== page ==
Fossilized tree sap, called amber, is an absolutely amazing substance. It lasts for an incredibly long time, and it has yielded some of the most incredible fossil discoveries of our time. If you need more evidence that amber is a paleontologists’ best friend, look no further than the new paper published today in Current Biology.
The study reveals the discovery of an ancient beetle perfectly preserved in tree sap believed to be nearly 100 million years old. 100 million years. It’s a length of time that is almost unfathomable, but there the amber sits with the unlucky beetle still stuck inside. Mother Nature sure is neat.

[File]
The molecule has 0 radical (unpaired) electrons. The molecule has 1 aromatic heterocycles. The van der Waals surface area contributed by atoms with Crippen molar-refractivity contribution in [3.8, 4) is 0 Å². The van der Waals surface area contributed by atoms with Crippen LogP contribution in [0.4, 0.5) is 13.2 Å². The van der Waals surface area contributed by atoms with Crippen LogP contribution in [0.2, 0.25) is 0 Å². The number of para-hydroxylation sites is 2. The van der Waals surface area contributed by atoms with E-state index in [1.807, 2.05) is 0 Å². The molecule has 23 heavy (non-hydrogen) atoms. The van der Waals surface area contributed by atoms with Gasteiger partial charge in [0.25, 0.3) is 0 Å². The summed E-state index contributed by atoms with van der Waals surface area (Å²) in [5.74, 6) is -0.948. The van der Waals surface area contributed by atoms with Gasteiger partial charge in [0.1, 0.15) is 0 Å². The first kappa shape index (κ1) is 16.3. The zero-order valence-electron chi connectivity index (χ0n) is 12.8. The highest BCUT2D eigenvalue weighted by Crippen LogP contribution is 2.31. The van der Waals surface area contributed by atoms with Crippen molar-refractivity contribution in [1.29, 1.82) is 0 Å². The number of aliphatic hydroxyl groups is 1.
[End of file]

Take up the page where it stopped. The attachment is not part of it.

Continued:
Amazingly, the pristine beetle specimen isn’t even the most exciting thing about the discovery. Near the beetle, inside the thick amber casing, are tiny pollen grains. The small specks are easy to overlook at first glance, but they’re incredibly important for scientists.
Scientists don’t know all that much about the plants that covered the Earth 100 million years ago, and they know even less about the habits of the insects that pollinated them. This tiny beetle and its pollen payload are a fantastic window into the ancient world, and it’s providing researchers with a much-needed marking post on the timeline of pollinating insects.
It’s long been believed that beetles like this one played a major role in pollinating non-flowering plants for millions of years, and likely preceded the emergence of flowering plants and the flying insects that still help pollinate them today. Catching an ancient beetle “red handed,” so to speak, with collections of tiny pollen grains nearby is an incredible stroke of luck, and the fact that the beetle and pollen are so well preserved is just icing on the cake.